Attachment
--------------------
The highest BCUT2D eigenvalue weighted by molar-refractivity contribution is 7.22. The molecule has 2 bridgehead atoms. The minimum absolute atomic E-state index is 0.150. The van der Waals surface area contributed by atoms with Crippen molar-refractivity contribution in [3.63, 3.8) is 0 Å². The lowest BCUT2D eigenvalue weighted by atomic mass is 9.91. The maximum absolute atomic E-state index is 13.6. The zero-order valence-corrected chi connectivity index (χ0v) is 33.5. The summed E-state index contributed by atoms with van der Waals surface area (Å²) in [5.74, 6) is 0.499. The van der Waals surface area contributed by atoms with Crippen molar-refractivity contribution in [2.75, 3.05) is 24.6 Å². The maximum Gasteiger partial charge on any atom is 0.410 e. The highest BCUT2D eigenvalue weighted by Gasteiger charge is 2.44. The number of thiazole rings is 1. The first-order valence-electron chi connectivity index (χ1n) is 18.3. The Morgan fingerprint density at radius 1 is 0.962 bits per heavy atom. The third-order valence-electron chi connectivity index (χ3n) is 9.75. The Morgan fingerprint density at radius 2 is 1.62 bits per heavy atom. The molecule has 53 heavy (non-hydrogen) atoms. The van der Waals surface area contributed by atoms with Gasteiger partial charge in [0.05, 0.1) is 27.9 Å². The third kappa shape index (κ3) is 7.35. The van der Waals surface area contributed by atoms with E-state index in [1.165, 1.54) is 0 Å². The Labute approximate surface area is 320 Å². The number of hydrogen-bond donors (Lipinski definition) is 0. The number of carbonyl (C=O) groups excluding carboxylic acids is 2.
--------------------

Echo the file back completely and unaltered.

The highest BCUT2D eigenvalue weighted by molar-refractivity contribution is 7.22. The molecule has 2 bridgehead atoms. The minimum absolute atomic E-state index is 0.150. The van der Waals surface area contributed by atoms with Crippen molar-refractivity contribution in [3.63, 3.8) is 0 Å². The lowest BCUT2D eigenvalue weighted by atomic mass is 9.91. The maximum absolute atomic E-state index is 13.6. The zero-order valence-corrected chi connectivity index (χ0v) is 33.5. The summed E-state index contributed by atoms with van der Waals surface area (Å²) in [5.74, 6) is 0.499. The van der Waals surface area contributed by atoms with Crippen molar-refractivity contribution in [2.75, 3.05) is 24.6 Å². The maximum Gasteiger partial charge on any atom is 0.410 e. The highest BCUT2D eigenvalue weighted by Gasteiger charge is 2.44. The number of thiazole rings is 1. The first-order valence-electron chi connectivity index (χ1n) is 18.3. The Morgan fingerprint density at radius 1 is 0.962 bits per heavy atom. The third-order valence-electron chi connectivity index (χ3n) is 9.75. The Morgan fingerprint density at radius 2 is 1.62 bits per heavy atom. The molecule has 53 heavy (non-hydrogen) atoms. The van der Waals surface area contributed by atoms with Gasteiger partial charge in [0.05, 0.1) is 27.9 Å². The third kappa shape index (κ3) is 7.35. The van der Waals surface area contributed by atoms with E-state index in [1.165, 1.54) is 0 Å². The Labute approximate surface area is 320 Å². The number of hydrogen-bond donors (Lipinski definition) is 0. The number of carbonyl (C=O) groups excluding carboxylic acids is 2.